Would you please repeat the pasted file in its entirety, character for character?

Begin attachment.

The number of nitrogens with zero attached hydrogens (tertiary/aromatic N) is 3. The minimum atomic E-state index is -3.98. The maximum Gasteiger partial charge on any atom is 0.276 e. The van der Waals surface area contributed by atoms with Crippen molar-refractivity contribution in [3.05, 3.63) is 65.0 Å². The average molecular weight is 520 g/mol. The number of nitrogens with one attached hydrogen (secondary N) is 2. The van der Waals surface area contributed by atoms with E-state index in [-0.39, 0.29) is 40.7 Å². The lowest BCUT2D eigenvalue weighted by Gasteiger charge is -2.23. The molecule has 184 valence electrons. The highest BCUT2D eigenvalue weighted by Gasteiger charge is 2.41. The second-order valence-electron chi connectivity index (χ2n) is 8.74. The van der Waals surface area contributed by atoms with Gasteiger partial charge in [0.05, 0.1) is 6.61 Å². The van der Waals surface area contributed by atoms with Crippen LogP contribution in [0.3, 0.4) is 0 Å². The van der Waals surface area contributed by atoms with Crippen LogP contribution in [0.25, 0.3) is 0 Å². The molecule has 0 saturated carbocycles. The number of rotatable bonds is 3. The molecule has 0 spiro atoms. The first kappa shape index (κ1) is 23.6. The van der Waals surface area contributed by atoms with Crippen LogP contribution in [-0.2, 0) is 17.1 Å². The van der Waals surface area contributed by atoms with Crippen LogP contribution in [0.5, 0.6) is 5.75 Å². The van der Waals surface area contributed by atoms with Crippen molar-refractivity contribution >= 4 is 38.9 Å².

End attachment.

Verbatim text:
The number of nitrogens with zero attached hydrogens (tertiary/aromatic N) is 3. The minimum atomic E-state index is -3.98. The maximum Gasteiger partial charge on any atom is 0.276 e. The van der Waals surface area contributed by atoms with Crippen molar-refractivity contribution in [3.05, 3.63) is 65.0 Å². The average molecular weight is 520 g/mol. The number of nitrogens with one attached hydrogen (secondary N) is 2. The van der Waals surface area contributed by atoms with E-state index in [-0.39, 0.29) is 40.7 Å². The lowest BCUT2D eigenvalue weighted by Gasteiger charge is -2.23. The molecule has 184 valence electrons. The highest BCUT2D eigenvalue weighted by Gasteiger charge is 2.41. The second-order valence-electron chi connectivity index (χ2n) is 8.74. The van der Waals surface area contributed by atoms with Gasteiger partial charge in [0.05, 0.1) is 6.61 Å². The van der Waals surface area contributed by atoms with Crippen LogP contribution in [0.3, 0.4) is 0 Å². The van der Waals surface area contributed by atoms with Crippen LogP contribution in [0.25, 0.3) is 0 Å². The molecule has 0 saturated carbocycles. The number of rotatable bonds is 3. The molecule has 0 spiro atoms. The first kappa shape index (κ1) is 23.6. The van der Waals surface area contributed by atoms with Crippen LogP contribution in [-0.2, 0) is 17.1 Å². The van der Waals surface area contributed by atoms with Crippen LogP contribution in [0.5, 0.6) is 5.75 Å². The van der Waals surface area contributed by atoms with Crippen molar-refractivity contribution >= 4 is 38.9 Å².